"UCSB scientists in the Center for Stem Cell Biology and Engineering and the Center for the Study of Macular Degeneration are excited to provide the basic research that will allow translation of stem cell research to the clinic," said Dennis Clegg, professor in UCSB's Department of Molecular, Cellular and Developmental Biology and Co-Director of the Stem Cell Center, and a co-principal investigator on the grant. Lincoln Johnson, director of the Center for the Study of Macular Degeneration, is also an investigator on the team. The Center for Stem Cell Biology and Engineering and the Center for the Study of Macular Degeneration are both part of UCSB's Neuroscience Research Institute.
According to the scientists who will work on this project, it is estimated that by 2020, over 450,000 Californians will suffer from vision loss or blindness due to age-related macular degeneration (AMD) the most common cause of retinal degeneration diseases in the elderly. The scientists explain that AMD is a progressive disease of part of the retina, called the macula. The disease begins with distortion of central vision, and eventually leads to legal blindness.
A layer of cells at the back of the eye called the retinal pigment epithelium (RPE) provides support, protection, and nutrition to the light sensitive cells of the retina the photoreceptors, which consist of rods and cones. The dysfunction of these RPE cells plays a critical role in the loss of the photoreceptors and hence the blindness of age-related macular degeneration.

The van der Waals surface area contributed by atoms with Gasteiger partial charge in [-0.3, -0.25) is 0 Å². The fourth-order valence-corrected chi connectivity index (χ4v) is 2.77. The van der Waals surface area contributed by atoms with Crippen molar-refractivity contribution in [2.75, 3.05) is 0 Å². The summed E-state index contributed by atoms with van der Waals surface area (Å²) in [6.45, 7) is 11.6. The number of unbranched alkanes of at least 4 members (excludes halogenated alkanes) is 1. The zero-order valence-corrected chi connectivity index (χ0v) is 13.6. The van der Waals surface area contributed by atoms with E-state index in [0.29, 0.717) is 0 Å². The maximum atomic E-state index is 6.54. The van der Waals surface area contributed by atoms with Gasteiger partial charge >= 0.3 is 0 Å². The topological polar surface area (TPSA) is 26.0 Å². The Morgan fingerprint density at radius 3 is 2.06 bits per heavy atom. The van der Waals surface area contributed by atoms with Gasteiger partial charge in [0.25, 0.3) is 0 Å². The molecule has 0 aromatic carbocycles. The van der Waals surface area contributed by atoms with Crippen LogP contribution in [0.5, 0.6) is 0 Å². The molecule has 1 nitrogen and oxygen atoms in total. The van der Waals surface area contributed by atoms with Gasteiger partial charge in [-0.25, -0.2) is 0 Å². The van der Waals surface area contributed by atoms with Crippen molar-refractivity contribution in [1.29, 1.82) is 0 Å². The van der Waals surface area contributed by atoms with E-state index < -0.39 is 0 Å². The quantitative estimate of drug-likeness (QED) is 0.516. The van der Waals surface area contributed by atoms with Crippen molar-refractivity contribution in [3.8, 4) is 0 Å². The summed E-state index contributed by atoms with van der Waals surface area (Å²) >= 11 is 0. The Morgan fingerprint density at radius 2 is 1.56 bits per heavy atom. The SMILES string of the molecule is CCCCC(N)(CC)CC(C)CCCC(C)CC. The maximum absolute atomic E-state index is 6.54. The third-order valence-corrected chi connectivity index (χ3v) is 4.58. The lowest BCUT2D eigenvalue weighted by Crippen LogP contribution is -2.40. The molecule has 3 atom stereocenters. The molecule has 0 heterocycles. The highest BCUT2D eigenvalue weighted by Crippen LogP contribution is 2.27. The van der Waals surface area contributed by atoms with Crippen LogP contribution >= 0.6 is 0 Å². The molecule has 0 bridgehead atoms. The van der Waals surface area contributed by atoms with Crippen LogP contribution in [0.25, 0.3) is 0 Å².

Recent advances in knowledge and technology of human embryonic stem cells bring new hope for the development of cell replacement treatment, according to the scientists. These cells are capable of unlimited self-replication, and can be directed to make RPE cells.
The scientists point out that the research group is composed of unique, multi-disciplinary members, who collectively have more than two decades of experience in efforts to restore sight to the blind, as well as retinal cell transplantation and stem cell research. They plan to use their expertise and infrastructure to show to the Food and Drug Administration (FDA) the success of preclinical tests using RPE derived from human embryonic stem cells to help restore vision. They believe this success will help efforts to get FDA approval to conduct clinical trials in patients who are at risk of vision loss due to age-related macular degeneration.
In their grant proposal, the scientists note that hundreds of thousands of Californians with age-related macular degeneration will be helped by this research. Additionally, the California economy will benefit from the work through potential reduced costs for health care and social welfare. They also envision that the research will lead to a new industry and many employment opportunities, as well as add to the revenue generated by the state of California. Research efforts will also lead to new university curricula in stem cells and regenerative medicine in California, and thus educate the workforce of the future.
The principal investigator on the grant is Mark Humayun of the Keck School of Medicine of the University of Southern California (USC). Besides USC and UCSB, other institutional team members are from The California Institute of Technology, the City of Hope Hospital, and University College London. Pete Coffey, a partner principal investigator with the University College London Institute of Ophthalmology, is also an adjunct professor with UCSB's Neuroscience Research Institute.
Issued: 10/28/2009; Updated: 10/29/2009